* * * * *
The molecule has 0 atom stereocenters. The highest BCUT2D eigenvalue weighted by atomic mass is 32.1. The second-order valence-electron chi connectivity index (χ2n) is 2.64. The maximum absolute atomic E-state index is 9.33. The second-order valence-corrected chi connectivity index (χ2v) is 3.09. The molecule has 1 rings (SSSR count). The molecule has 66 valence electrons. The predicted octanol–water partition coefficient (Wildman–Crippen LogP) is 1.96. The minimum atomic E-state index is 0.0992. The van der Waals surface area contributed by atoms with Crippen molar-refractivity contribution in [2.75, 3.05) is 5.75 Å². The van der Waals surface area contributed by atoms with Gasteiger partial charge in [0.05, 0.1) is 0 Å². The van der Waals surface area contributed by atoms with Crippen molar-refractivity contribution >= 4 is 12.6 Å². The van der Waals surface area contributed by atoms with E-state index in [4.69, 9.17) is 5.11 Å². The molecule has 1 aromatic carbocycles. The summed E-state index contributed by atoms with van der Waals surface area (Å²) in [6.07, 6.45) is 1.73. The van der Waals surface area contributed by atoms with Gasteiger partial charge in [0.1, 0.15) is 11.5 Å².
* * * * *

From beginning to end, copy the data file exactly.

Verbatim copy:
The molecule has 0 atom stereocenters. The highest BCUT2D eigenvalue weighted by atomic mass is 32.1. The second-order valence-electron chi connectivity index (χ2n) is 2.64. The maximum absolute atomic E-state index is 9.33. The second-order valence-corrected chi connectivity index (χ2v) is 3.09. The molecule has 1 rings (SSSR count). The molecule has 66 valence electrons. The predicted octanol–water partition coefficient (Wildman–Crippen LogP) is 1.96. The minimum atomic E-state index is 0.0992. The van der Waals surface area contributed by atoms with Crippen molar-refractivity contribution in [2.75, 3.05) is 5.75 Å². The van der Waals surface area contributed by atoms with Gasteiger partial charge in [0.05, 0.1) is 0 Å². The van der Waals surface area contributed by atoms with Crippen molar-refractivity contribution >= 4 is 12.6 Å². The van der Waals surface area contributed by atoms with E-state index in [4.69, 9.17) is 5.11 Å². The molecule has 1 aromatic carbocycles. The summed E-state index contributed by atoms with van der Waals surface area (Å²) in [6.07, 6.45) is 1.73. The van der Waals surface area contributed by atoms with Gasteiger partial charge in [0.1, 0.15) is 11.5 Å².